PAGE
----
Alibaba is a bet on the growth of commerce in China, not just online commerce but a broad definition of commercial activity. Alibaba is now deeply entrenched in China’s business future. As the economy there develops, the Internet will be at the core of that growth, as opposed to commerce in more developed economies where the Internet is still something of an add-on or competitor to traditional commercial channels. If you think the prospects for this look good, and I do, then Alibaba is likely to prove a good investment.
That being said, Alibaba is a massive, complex organization and we think a few key elements of it need to be laid out clearly. Most people reading this will already be familiar with Alibaba’s overall structure and history. The company operates dozens of websites and physical businesses. The flagship product are the company’s suite of retail marketplaces which allow consumers to buy goods from the company’s merchant ‘partners’. This is analogous to Amazon’s third-party merchants, with the important distinction that Alibaba does not sell any goods directly.
In many senses, Alibaba is a textbook example of having a first mover advantage. From humble beginnings, they now touch on nearly every piece of online commerce in China. And their recent investments position them to expand into areas of physical goods and services.
Alibaba is best viewed as a ‘platform’. Meaning they have a core group of customers and users, and can generate serious growth through the ability to drive additional revenue streams from that base. This is why the Street is watching ‘monetization’ figures closely, revenue and gross merchandise value for each customer.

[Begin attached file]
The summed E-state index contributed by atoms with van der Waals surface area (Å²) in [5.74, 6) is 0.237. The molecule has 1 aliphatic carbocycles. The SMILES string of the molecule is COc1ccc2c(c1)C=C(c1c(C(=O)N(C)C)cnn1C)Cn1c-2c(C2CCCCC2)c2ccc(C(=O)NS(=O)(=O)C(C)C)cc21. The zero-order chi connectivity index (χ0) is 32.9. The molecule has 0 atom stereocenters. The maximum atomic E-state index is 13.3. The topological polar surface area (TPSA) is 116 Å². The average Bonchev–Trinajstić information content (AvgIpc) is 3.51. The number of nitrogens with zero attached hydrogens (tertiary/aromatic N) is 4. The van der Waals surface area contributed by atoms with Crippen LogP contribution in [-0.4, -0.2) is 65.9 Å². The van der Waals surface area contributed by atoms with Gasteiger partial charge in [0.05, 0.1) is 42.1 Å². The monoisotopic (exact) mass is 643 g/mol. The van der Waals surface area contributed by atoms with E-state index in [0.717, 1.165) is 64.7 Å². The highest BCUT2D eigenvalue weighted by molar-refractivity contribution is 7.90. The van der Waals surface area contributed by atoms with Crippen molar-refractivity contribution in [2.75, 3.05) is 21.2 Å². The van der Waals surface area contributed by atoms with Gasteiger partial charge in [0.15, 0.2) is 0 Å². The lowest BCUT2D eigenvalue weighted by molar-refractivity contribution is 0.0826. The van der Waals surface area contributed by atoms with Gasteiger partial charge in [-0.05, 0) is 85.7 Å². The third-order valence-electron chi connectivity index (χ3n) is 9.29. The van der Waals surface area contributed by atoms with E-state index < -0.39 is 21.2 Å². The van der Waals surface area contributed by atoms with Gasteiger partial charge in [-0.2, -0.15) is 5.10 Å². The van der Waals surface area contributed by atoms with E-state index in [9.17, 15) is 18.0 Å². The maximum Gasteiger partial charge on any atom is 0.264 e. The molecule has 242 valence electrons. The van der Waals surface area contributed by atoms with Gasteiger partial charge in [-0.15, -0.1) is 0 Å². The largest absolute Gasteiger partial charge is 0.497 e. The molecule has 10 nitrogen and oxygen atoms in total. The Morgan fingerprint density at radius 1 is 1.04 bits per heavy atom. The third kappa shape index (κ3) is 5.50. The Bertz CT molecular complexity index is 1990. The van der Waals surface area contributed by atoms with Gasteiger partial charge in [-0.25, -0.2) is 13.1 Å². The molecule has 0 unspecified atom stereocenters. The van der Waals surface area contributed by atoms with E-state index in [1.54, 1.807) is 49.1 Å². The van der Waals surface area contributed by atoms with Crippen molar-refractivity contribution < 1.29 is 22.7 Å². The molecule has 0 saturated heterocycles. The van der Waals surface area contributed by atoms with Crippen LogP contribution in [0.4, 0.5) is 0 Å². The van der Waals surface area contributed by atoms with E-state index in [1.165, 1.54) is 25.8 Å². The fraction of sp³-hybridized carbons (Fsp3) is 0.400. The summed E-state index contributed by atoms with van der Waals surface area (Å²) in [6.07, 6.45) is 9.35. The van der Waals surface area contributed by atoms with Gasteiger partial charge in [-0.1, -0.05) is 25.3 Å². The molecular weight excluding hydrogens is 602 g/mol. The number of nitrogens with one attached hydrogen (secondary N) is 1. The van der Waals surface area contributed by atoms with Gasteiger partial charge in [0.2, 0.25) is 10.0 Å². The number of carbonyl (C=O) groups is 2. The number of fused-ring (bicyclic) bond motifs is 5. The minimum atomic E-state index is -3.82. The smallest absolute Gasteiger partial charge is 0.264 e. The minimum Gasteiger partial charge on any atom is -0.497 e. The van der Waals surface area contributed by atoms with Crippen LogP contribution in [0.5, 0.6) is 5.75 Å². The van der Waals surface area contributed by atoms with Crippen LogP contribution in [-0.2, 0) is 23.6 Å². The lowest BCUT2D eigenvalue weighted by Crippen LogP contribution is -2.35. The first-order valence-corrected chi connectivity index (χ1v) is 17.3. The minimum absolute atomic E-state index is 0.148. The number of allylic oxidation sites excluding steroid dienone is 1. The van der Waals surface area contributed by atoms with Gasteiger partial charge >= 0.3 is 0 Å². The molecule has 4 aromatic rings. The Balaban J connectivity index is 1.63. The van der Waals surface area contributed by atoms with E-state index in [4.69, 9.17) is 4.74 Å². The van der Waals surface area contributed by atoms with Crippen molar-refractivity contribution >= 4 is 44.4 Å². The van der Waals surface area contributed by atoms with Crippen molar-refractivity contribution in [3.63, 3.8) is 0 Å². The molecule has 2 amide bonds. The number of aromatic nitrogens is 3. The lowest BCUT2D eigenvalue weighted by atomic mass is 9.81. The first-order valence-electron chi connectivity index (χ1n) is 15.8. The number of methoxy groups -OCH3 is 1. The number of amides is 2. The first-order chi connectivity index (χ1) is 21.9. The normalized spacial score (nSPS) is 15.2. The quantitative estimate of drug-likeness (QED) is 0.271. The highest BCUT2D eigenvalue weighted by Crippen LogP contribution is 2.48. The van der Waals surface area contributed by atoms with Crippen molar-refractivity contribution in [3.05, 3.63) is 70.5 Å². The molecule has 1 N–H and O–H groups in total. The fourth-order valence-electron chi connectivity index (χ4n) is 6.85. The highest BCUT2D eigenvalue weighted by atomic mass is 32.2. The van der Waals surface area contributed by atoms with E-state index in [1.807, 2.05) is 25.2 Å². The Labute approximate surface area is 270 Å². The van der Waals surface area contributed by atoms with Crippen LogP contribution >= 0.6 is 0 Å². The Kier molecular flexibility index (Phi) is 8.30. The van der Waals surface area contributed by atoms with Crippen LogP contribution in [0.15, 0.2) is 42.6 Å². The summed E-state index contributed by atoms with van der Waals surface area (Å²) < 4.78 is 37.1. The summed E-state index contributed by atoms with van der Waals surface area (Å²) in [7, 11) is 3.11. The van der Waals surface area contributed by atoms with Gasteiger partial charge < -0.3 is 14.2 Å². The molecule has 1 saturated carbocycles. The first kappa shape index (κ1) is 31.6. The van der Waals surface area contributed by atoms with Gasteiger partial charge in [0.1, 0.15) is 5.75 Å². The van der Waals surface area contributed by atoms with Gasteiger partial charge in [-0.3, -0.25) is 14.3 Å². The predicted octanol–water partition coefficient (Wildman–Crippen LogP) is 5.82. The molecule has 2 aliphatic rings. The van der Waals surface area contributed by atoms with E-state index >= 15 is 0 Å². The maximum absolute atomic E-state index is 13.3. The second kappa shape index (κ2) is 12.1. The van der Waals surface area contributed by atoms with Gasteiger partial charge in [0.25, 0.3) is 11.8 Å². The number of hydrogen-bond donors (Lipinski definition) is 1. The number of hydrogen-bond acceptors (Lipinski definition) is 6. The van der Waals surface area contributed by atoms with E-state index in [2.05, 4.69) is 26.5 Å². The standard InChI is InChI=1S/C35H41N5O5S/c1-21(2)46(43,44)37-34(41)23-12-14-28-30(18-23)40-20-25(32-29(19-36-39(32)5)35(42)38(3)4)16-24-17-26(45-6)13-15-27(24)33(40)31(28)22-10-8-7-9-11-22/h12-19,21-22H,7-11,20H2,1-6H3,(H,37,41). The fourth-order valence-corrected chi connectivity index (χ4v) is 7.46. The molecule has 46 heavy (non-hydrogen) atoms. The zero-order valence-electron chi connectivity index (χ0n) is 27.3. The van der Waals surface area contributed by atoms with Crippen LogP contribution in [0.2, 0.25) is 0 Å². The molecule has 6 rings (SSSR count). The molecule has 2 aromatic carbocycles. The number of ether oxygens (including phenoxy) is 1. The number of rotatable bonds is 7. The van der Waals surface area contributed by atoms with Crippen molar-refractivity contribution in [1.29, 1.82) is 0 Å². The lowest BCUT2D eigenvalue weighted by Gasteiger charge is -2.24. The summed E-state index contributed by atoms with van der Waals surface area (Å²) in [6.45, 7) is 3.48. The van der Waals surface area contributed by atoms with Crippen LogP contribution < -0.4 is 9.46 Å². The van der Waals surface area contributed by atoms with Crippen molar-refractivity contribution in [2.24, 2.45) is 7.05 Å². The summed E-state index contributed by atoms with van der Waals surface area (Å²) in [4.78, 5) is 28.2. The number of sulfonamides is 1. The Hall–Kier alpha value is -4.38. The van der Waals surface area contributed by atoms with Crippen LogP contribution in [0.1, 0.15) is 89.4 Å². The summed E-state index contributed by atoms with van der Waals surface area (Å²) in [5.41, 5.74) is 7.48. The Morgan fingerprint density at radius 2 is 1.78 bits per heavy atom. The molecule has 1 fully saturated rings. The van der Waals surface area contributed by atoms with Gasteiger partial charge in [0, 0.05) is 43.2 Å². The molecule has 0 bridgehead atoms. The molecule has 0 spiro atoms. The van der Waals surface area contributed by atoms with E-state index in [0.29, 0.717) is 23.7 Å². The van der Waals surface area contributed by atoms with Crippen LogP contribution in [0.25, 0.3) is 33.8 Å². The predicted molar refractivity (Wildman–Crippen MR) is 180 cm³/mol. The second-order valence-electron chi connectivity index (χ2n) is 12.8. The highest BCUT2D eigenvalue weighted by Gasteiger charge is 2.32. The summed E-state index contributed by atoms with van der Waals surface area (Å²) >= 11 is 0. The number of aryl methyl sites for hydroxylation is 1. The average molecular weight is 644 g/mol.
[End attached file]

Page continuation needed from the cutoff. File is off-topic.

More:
One of the key elements of that is their ability to effectively provide credit in the form of ‘generous’ working capital to their merchant partners. In China’s complex financial markets, this advantage is both hugely important and hard to fully grasp. Investors, should view Alibaba not only as a web commerce company but as a quasi-financial institution. We add that ‘quasi’ hedge because portions of the company’s financial offerings are not accessible to foreign investors, but the investment vehicle can still benefit from them.
That bit of complexity leads directly to the very important subject of risks. The most obvious ones are political risk around foreign ownership of China’s Internet companies, which for Alibaba manifests in a convoluted ownership structure. Investors have gotten accustomed to these “VIE” structures (Variable Investment Entity), but that should not diminish the risks associated with them. There is a fair degree of ‘faith’ involved in holding Alibaba shares. Second, the size and complexity of the company’s operations defy ready analysis. We expect noisy data flows for some time as investors piece together reliable data points for the company. Even a cursory reading of the company’s filings should make it clear that there are pieces of Alibaba that will never be fully understood by outsiders. Not least of these will be getting a full grasp of the financing and credit side of the company which we believe is an important part of its competitive position.